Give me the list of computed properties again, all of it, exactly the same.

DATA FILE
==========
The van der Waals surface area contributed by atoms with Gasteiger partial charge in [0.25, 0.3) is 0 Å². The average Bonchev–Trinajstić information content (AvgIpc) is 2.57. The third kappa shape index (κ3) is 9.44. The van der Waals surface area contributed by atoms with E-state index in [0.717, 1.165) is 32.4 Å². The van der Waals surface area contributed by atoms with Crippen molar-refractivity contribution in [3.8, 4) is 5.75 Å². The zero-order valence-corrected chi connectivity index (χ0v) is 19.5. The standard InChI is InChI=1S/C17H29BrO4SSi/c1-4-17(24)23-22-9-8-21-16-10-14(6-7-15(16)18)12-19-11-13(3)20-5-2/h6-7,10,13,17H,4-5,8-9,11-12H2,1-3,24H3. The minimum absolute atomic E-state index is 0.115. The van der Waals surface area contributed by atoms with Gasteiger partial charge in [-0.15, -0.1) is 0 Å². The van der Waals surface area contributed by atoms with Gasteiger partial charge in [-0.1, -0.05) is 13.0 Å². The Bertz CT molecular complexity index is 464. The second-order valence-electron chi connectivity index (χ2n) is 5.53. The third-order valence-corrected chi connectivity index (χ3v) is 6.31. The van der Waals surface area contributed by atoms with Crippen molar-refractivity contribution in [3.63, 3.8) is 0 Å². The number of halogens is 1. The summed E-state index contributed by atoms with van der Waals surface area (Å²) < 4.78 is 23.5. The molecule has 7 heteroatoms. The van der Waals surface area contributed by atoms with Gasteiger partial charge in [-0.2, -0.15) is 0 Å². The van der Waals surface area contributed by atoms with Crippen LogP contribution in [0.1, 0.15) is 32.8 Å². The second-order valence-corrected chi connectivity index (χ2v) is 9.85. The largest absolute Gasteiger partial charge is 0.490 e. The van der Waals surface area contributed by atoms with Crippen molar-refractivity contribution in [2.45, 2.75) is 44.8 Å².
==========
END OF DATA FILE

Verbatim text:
The van der Waals surface area contributed by atoms with Gasteiger partial charge in [0.25, 0.3) is 0 Å². The average Bonchev–Trinajstić information content (AvgIpc) is 2.57. The third kappa shape index (κ3) is 9.44. The van der Waals surface area contributed by atoms with E-state index in [0.717, 1.165) is 32.4 Å². The van der Waals surface area contributed by atoms with Crippen molar-refractivity contribution in [3.8, 4) is 5.75 Å². The zero-order valence-corrected chi connectivity index (χ0v) is 19.5. The standard InChI is InChI=1S/C17H29BrO4SSi/c1-4-17(24)23-22-9-8-21-16-10-14(6-7-15(16)18)12-19-11-13(3)20-5-2/h6-7,10,13,17H,4-5,8-9,11-12H2,1-3,24H3. The minimum absolute atomic E-state index is 0.115. The van der Waals surface area contributed by atoms with Gasteiger partial charge in [-0.15, -0.1) is 0 Å². The van der Waals surface area contributed by atoms with Gasteiger partial charge in [-0.1, -0.05) is 13.0 Å². The Bertz CT molecular complexity index is 464. The second-order valence-electron chi connectivity index (χ2n) is 5.53. The third-order valence-corrected chi connectivity index (χ3v) is 6.31. The van der Waals surface area contributed by atoms with Crippen molar-refractivity contribution in [3.63, 3.8) is 0 Å². The number of halogens is 1. The summed E-state index contributed by atoms with van der Waals surface area (Å²) < 4.78 is 23.5. The molecule has 7 heteroatoms. The van der Waals surface area contributed by atoms with Gasteiger partial charge in [-0.2, -0.15) is 0 Å². The van der Waals surface area contributed by atoms with Crippen LogP contribution in [0.1, 0.15) is 32.8 Å². The second-order valence-corrected chi connectivity index (χ2v) is 9.85. The largest absolute Gasteiger partial charge is 0.490 e. The van der Waals surface area contributed by atoms with Crippen molar-refractivity contribution in [2.45, 2.75) is 44.8 Å².